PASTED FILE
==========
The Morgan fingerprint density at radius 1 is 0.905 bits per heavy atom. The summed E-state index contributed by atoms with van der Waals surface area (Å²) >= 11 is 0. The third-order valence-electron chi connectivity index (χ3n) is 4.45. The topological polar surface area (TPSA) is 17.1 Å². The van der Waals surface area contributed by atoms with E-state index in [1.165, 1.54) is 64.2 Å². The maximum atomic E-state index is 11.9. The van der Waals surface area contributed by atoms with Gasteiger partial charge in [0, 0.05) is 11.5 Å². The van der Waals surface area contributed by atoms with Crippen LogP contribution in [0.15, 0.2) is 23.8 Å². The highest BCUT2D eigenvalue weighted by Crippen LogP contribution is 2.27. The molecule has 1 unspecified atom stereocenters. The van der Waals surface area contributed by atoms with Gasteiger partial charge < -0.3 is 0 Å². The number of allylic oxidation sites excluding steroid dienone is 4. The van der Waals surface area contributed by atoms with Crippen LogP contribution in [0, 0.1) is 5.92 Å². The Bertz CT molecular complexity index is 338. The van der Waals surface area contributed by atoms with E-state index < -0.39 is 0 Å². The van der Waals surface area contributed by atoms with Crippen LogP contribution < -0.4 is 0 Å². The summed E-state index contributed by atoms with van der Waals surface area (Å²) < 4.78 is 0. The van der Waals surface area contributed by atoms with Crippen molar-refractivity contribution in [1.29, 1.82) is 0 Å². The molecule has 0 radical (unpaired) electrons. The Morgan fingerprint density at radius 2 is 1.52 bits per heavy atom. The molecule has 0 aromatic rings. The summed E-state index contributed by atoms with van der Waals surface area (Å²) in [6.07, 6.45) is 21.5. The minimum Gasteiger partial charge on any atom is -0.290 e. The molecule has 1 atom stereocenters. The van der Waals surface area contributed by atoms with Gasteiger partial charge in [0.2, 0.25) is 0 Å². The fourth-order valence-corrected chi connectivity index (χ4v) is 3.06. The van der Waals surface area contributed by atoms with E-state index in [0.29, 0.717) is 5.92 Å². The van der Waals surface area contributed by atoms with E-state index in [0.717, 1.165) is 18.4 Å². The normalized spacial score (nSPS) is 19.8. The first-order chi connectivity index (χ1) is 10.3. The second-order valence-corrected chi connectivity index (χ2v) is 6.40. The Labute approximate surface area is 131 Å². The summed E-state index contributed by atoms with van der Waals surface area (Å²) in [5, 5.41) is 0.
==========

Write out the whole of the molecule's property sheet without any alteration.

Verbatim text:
The Morgan fingerprint density at radius 1 is 0.905 bits per heavy atom. The summed E-state index contributed by atoms with van der Waals surface area (Å²) >= 11 is 0. The third-order valence-electron chi connectivity index (χ3n) is 4.45. The topological polar surface area (TPSA) is 17.1 Å². The van der Waals surface area contributed by atoms with E-state index in [1.165, 1.54) is 64.2 Å². The maximum atomic E-state index is 11.9. The van der Waals surface area contributed by atoms with Gasteiger partial charge in [0, 0.05) is 11.5 Å². The van der Waals surface area contributed by atoms with Crippen LogP contribution in [0.15, 0.2) is 23.8 Å². The highest BCUT2D eigenvalue weighted by Crippen LogP contribution is 2.27. The molecule has 1 unspecified atom stereocenters. The van der Waals surface area contributed by atoms with Gasteiger partial charge < -0.3 is 0 Å². The number of allylic oxidation sites excluding steroid dienone is 4. The van der Waals surface area contributed by atoms with Crippen LogP contribution in [0, 0.1) is 5.92 Å². The Bertz CT molecular complexity index is 338. The van der Waals surface area contributed by atoms with E-state index < -0.39 is 0 Å². The van der Waals surface area contributed by atoms with Crippen LogP contribution < -0.4 is 0 Å². The summed E-state index contributed by atoms with van der Waals surface area (Å²) < 4.78 is 0. The van der Waals surface area contributed by atoms with Crippen molar-refractivity contribution in [1.29, 1.82) is 0 Å². The molecule has 0 radical (unpaired) electrons. The Morgan fingerprint density at radius 2 is 1.52 bits per heavy atom. The molecule has 0 aromatic rings. The summed E-state index contributed by atoms with van der Waals surface area (Å²) in [6.07, 6.45) is 21.5. The minimum Gasteiger partial charge on any atom is -0.290 e. The molecule has 1 atom stereocenters. The van der Waals surface area contributed by atoms with Gasteiger partial charge in [0.2, 0.25) is 0 Å². The fourth-order valence-corrected chi connectivity index (χ4v) is 3.06. The van der Waals surface area contributed by atoms with E-state index in [0.29, 0.717) is 5.92 Å². The van der Waals surface area contributed by atoms with E-state index in [0.717, 1.165) is 18.4 Å². The normalized spacial score (nSPS) is 19.8. The first-order chi connectivity index (χ1) is 10.3. The second-order valence-corrected chi connectivity index (χ2v) is 6.40. The Labute approximate surface area is 131 Å². The summed E-state index contributed by atoms with van der Waals surface area (Å²) in [5, 5.41) is 0.